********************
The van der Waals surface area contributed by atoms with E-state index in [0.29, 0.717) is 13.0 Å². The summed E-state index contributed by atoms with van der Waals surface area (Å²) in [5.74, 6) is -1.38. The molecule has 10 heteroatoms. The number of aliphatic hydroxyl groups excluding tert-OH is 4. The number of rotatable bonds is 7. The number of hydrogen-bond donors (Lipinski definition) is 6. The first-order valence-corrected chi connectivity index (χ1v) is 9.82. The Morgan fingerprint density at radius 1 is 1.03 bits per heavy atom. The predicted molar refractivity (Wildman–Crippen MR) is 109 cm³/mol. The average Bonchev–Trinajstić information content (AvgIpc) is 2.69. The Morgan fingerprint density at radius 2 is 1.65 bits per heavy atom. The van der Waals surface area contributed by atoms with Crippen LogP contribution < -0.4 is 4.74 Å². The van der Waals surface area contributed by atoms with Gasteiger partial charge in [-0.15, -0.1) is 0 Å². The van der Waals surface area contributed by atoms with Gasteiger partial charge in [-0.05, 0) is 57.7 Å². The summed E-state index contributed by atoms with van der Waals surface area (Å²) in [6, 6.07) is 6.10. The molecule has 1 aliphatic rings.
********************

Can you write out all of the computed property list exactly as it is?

The van der Waals surface area contributed by atoms with E-state index in [0.29, 0.717) is 13.0 Å². The summed E-state index contributed by atoms with van der Waals surface area (Å²) in [5.74, 6) is -1.38. The molecule has 10 heteroatoms. The number of aliphatic hydroxyl groups excluding tert-OH is 4. The number of rotatable bonds is 7. The number of hydrogen-bond donors (Lipinski definition) is 6. The first-order valence-corrected chi connectivity index (χ1v) is 9.82. The Morgan fingerprint density at radius 1 is 1.03 bits per heavy atom. The predicted molar refractivity (Wildman–Crippen MR) is 109 cm³/mol. The average Bonchev–Trinajstić information content (AvgIpc) is 2.69. The Morgan fingerprint density at radius 2 is 1.65 bits per heavy atom. The van der Waals surface area contributed by atoms with Crippen LogP contribution < -0.4 is 4.74 Å². The van der Waals surface area contributed by atoms with Gasteiger partial charge in [-0.15, -0.1) is 0 Å². The van der Waals surface area contributed by atoms with Gasteiger partial charge in [-0.05, 0) is 57.7 Å². The summed E-state index contributed by atoms with van der Waals surface area (Å²) in [6, 6.07) is 6.10. The molecule has 1 aliphatic rings.